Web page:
We need more women like the blogger who saved screenshots of the Twitter feed before postings were pulled and less of the kids who stood by idly while it all took place. We need more people who are willing to tell on their friends when they brag about violating someone else. We need adults to be brave enough to do the right thing, so that those adults can teach their children to be brave enough to do the right thing. We can't stand back and shrug our shoulders and claim there is nothing we can do. We can't.
We need to teach children empathy.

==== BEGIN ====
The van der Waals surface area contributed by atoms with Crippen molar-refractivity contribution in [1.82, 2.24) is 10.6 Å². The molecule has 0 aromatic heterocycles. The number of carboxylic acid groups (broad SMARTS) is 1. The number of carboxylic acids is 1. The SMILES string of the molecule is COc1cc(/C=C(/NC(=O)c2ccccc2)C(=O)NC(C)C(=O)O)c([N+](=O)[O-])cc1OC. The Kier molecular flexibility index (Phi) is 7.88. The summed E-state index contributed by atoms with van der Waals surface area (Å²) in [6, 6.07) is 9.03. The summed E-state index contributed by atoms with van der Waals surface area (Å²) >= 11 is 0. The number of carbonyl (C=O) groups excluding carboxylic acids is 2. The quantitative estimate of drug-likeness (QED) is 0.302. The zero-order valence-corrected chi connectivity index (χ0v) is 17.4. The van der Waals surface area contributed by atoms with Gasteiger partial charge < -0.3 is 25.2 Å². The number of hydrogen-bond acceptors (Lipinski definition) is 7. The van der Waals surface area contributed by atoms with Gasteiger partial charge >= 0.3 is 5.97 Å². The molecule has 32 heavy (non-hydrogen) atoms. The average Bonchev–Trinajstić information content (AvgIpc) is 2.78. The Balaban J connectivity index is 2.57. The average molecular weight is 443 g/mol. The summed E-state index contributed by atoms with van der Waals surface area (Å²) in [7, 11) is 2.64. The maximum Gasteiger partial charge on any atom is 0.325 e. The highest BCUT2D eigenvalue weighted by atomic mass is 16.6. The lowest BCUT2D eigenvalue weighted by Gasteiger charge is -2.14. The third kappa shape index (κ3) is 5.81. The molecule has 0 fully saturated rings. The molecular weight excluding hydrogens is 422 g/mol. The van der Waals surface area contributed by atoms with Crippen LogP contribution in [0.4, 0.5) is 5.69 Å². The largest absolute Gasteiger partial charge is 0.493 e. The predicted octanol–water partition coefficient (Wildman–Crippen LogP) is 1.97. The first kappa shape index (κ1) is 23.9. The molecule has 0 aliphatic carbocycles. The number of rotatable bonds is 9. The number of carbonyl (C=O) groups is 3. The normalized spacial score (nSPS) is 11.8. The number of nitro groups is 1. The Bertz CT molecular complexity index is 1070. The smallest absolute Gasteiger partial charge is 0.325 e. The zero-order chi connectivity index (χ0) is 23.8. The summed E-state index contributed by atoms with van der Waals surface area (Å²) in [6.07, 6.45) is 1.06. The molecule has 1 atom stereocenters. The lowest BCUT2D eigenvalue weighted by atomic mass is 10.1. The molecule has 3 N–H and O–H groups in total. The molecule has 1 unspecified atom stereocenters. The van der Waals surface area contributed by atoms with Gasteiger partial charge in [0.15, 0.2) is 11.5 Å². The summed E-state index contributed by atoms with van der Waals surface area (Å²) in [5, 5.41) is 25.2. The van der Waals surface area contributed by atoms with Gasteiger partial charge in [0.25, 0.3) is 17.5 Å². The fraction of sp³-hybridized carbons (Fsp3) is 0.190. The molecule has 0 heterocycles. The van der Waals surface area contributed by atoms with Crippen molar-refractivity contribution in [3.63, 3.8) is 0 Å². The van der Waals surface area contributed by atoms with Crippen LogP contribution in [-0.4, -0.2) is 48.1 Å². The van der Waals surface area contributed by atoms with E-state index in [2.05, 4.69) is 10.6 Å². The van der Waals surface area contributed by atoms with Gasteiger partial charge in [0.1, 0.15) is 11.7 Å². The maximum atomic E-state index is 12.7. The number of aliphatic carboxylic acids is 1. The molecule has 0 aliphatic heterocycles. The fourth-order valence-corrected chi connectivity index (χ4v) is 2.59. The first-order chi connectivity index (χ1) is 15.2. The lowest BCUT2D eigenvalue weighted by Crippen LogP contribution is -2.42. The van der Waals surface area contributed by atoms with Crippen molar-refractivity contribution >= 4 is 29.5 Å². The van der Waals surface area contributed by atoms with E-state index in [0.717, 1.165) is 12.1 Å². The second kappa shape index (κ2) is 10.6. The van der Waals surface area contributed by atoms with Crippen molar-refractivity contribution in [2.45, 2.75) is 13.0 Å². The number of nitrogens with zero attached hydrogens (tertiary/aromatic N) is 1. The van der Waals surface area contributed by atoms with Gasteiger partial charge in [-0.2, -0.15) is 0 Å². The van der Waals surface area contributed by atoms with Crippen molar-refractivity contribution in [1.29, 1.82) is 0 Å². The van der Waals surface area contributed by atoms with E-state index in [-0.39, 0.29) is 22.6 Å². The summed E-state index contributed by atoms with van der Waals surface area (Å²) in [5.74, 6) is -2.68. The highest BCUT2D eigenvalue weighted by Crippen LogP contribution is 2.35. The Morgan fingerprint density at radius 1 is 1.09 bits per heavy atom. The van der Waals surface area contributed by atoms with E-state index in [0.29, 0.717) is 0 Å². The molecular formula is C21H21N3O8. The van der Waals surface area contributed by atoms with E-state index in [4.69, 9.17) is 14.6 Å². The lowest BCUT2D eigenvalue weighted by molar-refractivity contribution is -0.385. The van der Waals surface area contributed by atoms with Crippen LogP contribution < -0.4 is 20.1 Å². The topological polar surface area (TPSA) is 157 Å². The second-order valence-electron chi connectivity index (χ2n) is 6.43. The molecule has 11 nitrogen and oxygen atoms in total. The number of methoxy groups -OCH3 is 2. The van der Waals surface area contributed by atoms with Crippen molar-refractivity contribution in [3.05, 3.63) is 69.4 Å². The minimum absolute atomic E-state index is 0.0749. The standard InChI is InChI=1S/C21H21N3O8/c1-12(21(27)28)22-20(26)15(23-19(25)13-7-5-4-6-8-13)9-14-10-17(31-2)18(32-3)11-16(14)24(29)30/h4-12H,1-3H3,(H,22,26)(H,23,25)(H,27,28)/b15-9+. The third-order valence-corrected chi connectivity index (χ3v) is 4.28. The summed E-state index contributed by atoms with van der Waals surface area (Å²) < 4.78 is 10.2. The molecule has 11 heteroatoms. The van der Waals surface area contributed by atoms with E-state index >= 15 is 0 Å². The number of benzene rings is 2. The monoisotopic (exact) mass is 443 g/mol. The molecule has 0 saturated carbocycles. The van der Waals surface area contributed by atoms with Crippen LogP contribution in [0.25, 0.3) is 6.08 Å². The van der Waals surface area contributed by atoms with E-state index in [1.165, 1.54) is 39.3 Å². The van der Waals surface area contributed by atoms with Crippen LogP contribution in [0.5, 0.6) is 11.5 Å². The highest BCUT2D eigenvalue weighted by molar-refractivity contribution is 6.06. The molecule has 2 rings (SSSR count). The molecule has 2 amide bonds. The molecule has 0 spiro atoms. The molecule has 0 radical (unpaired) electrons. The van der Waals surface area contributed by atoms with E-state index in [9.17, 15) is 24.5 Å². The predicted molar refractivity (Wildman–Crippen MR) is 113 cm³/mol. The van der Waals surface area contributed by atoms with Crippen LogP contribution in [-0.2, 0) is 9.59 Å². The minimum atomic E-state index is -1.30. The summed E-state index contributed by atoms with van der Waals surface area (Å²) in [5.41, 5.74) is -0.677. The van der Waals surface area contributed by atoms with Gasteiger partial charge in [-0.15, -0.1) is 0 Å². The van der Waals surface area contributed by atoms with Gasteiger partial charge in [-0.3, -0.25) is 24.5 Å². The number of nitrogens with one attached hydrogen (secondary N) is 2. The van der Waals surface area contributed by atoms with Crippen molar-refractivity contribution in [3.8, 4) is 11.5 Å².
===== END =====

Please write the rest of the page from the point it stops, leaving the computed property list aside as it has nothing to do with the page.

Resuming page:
We absolutely need to do this, and too many adults need a refresher lesson themselves. Our society sees nothing wrong with mocking other people on websites and reality shows. We love to see a hero fall from grace. Children are born to be selfish. Toddlers truly believe the world revolves around them. A decade later, when that child has been catered to, coddled, enabled, they become teens with perhaps the strongest weapon we could give them - cameras and unfettered internet access. Tell your kids no. Hold them accountable. Stop making excuses for their misbehavior. Discipline them. Teach them to volunteer for the less fortunate so that they will understand what it's like to have not. Teach them to care about other people, about strangers, about people they've never met. Spy on them when they are on their phones and computers - make sure they do all those things, and be willing to take it all away if they aren't. Is it hard? Hell yes it is, but no one said parenting was easy. Just do it.